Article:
Our experts have advised on the mix of prehistoric animals and they will also have a role to play checking the story and the factual information included.  Choosing the correct models to feature can be difficult, the animals have to be accurate and represent a typical impression of the dinosaur in question as well as being photogenic and acceptable to the studio team who have to work with these models under the lights.

A number of the models we chose came from the Bullyland Museum Line range.   This range of scale models are very detailed and make ideal models for collectors as well as being great for creative play.

Three of the Models used in the New Educational Dinosaur Book

Picture Credit: Everything Dinosaur

The Bullyland range is authenticated by the palaeontologists and researchers at the museum for Natural History at Stuttgart, Germany.  Bullyland have an excellent reputation for designing accurate models of prehistoric animals.  The detail on the model is ideal for use in books and the models are robust, substantial and able to cope with the arduous conditions of being under studio lights.

The photographers wanted models that were flexible in the way that they could be used, good for long shots as well as close up work which would show their details.  The models in the picture are Tyrannosaurus rex, a 1:30 scale model, the large Brachiosaurus in the middle of the shot and an adult Apatosaurus which are also in 1:30 scale.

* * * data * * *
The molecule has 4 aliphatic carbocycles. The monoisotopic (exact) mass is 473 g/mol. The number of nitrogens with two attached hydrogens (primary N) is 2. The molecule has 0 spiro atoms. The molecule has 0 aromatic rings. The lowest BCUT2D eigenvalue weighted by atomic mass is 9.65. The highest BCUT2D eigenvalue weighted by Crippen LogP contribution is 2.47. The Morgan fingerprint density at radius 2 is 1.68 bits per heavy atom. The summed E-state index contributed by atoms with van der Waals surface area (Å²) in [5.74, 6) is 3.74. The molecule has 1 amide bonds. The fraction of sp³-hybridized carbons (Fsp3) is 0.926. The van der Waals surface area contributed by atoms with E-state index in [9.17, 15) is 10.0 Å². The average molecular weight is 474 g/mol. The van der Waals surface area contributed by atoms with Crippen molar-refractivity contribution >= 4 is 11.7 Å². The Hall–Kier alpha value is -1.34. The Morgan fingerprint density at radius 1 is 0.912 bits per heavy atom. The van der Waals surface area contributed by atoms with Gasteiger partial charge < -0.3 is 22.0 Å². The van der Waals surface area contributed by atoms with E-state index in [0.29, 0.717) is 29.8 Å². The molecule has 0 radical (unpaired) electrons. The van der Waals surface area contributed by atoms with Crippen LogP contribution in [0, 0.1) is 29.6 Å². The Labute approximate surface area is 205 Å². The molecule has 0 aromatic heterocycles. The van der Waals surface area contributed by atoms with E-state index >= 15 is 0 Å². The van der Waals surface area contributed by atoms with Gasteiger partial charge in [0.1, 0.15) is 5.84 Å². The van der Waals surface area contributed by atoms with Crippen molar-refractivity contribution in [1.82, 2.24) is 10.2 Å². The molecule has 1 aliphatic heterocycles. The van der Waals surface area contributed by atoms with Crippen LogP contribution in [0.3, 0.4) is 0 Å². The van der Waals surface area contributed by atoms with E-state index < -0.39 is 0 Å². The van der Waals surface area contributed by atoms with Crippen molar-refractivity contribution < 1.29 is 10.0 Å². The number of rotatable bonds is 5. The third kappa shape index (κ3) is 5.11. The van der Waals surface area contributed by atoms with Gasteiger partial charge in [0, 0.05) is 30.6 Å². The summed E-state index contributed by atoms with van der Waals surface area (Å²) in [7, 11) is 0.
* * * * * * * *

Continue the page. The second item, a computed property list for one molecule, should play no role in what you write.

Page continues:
To view the individual models:

Dinosaur Toys for Boys and Girls – Dinosaur Models: Dinosaur Toys for Girls and Boys – Dinosaur Models

8 02, 2008

Primeval Team visit the Silurian

By | February 8th, 2008|Dinosaur Fans, Main Page, TV Reviews|0 Comments

Saturday Night and a Trip to the Silurian

The ITV science fiction series Primeval (ITV1 7.20pm) takes viewers back to the Silurian period on Saturday night, the team of time travellers take on some very nasty Arachnids based loosely on the giant sea scorpions – animals such as Brontoscorpio which could grow to nearly a metre long.

Brontoscorpio means “thunder scorpion” it was certainly a fearsome predator of the late Silurian.  It is related to modern scorpions, but the huge arthropods such as Pterygotus which could grow to nearly 3 metres long would not have posed much of a threat to Professor Cutter and his team on land.